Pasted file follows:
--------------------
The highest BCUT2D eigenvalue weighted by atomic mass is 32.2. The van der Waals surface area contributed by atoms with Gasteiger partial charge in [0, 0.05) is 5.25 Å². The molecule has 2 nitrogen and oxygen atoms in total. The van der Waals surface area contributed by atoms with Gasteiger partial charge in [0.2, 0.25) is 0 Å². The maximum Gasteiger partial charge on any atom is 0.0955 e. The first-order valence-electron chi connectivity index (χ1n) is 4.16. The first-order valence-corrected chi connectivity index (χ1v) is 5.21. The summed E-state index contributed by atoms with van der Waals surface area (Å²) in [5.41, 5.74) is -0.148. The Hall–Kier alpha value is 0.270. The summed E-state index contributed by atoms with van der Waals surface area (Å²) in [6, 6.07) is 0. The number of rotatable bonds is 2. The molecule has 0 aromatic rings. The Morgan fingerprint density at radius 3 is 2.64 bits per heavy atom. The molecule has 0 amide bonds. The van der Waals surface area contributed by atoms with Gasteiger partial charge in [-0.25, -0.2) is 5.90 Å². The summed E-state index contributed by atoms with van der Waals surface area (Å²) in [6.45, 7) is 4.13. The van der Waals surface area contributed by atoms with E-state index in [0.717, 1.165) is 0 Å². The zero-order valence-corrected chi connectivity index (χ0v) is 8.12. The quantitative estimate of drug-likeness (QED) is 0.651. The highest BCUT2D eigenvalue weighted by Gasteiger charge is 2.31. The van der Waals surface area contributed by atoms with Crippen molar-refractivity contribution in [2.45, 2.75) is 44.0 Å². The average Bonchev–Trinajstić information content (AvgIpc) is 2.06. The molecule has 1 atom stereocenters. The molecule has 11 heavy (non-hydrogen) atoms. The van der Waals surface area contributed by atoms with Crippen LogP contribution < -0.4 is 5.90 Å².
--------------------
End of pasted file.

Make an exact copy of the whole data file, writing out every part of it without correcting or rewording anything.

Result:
The highest BCUT2D eigenvalue weighted by atomic mass is 32.2. The van der Waals surface area contributed by atoms with Gasteiger partial charge in [0, 0.05) is 5.25 Å². The molecule has 2 nitrogen and oxygen atoms in total. The van der Waals surface area contributed by atoms with Gasteiger partial charge in [0.2, 0.25) is 0 Å². The maximum Gasteiger partial charge on any atom is 0.0955 e. The first-order valence-electron chi connectivity index (χ1n) is 4.16. The first-order valence-corrected chi connectivity index (χ1v) is 5.21. The summed E-state index contributed by atoms with van der Waals surface area (Å²) in [5.41, 5.74) is -0.148. The Hall–Kier alpha value is 0.270. The summed E-state index contributed by atoms with van der Waals surface area (Å²) in [6, 6.07) is 0. The number of rotatable bonds is 2. The molecule has 0 aromatic rings. The Morgan fingerprint density at radius 3 is 2.64 bits per heavy atom. The molecule has 0 amide bonds. The van der Waals surface area contributed by atoms with Gasteiger partial charge in [-0.25, -0.2) is 5.90 Å². The summed E-state index contributed by atoms with van der Waals surface area (Å²) in [6.45, 7) is 4.13. The van der Waals surface area contributed by atoms with E-state index in [0.717, 1.165) is 0 Å². The zero-order valence-corrected chi connectivity index (χ0v) is 8.12. The quantitative estimate of drug-likeness (QED) is 0.651. The highest BCUT2D eigenvalue weighted by Gasteiger charge is 2.31. The van der Waals surface area contributed by atoms with Crippen molar-refractivity contribution in [2.45, 2.75) is 44.0 Å². The average Bonchev–Trinajstić information content (AvgIpc) is 2.06. The molecule has 1 atom stereocenters. The molecule has 11 heavy (non-hydrogen) atoms. The van der Waals surface area contributed by atoms with Crippen LogP contribution < -0.4 is 5.90 Å².